Tuesday, January 29, 2019
The Equal Rights Amendment is making a comeback.
Nearly a century since the ERA was first introduced in Congress, and four decades since its unsuccessful ratification campaign, there is revived interest in enshrining the principle of gender equality in our Constitution.
Over the past two years, the Nevada and Illinois state legislatures ratified the ERA by comfortable margins, breathing new life into the proposed amendment. Advocates now believe that achieving the necessary 38 state ratifications is within reach.
What’s in store for the ERA? And how might it advance the fight for gender equality in the U.S. today? These questions are being newly debated across the country—and in a day-long event organized by the Brennan Center for Justice at New York University School of Law last November, an array of politicians, scholars, legal advocates and activists examined the implications of this modern movement for legal change.***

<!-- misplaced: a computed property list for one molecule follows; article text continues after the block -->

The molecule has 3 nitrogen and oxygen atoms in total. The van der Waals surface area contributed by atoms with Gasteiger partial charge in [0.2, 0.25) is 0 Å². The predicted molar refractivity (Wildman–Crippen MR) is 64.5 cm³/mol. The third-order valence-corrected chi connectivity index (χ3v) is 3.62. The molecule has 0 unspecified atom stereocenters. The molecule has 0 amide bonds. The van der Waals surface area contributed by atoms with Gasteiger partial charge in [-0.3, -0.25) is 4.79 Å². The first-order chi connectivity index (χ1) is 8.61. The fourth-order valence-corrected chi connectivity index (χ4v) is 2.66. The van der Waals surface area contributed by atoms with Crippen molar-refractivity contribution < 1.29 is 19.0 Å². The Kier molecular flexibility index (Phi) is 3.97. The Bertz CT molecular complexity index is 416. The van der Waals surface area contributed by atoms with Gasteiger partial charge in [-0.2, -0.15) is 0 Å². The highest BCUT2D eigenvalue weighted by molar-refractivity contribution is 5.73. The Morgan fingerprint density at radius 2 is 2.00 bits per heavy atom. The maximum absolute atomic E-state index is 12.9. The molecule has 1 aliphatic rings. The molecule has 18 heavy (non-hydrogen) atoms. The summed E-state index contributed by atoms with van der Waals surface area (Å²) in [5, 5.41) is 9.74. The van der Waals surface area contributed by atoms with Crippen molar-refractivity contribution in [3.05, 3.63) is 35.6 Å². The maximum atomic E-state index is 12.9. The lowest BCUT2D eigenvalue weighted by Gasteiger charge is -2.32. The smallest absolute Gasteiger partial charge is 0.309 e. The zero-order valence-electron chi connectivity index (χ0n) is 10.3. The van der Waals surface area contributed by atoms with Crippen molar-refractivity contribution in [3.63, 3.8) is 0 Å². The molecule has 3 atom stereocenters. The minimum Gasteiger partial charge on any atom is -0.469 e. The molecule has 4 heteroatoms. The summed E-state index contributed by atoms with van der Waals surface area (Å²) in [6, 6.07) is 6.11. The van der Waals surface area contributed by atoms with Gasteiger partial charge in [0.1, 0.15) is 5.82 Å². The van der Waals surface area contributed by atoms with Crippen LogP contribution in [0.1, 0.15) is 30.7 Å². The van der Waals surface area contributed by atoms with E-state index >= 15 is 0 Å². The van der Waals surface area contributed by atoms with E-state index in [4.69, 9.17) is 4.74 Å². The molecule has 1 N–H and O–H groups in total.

At the conference, panelists recalled [Martha] Griffith’s tireless efforts at time of extraordinary social change. Cary Franklin, professor at the University of Texas at Austin School of Law, noted that her big push occurred against the backdrop of the Women’s Strike for Equality—“the biggest demonstration for women’s rights since the women’s suffrage movement… [in which] thousands of women across the country organized in cities and made a number of demands about women’s equal citizenship, including education, employment, reproductive rights and child care.”***
NYU School of Law Professor Melissa Murray put it aptly, explaining that gender equality has become “part of the conversations people are having around kitchen tables and with friends about no longer being willing to accept what has been the status quo for so long.” With Arizona, Oklahoma, South Carolina and Virginia all vying to be the lucky 38th state, it’s a good time for the entire nation to reflect on what the long-overdue ratification of the ERA can and should mean for gender equality in the U.S. in the 21st century.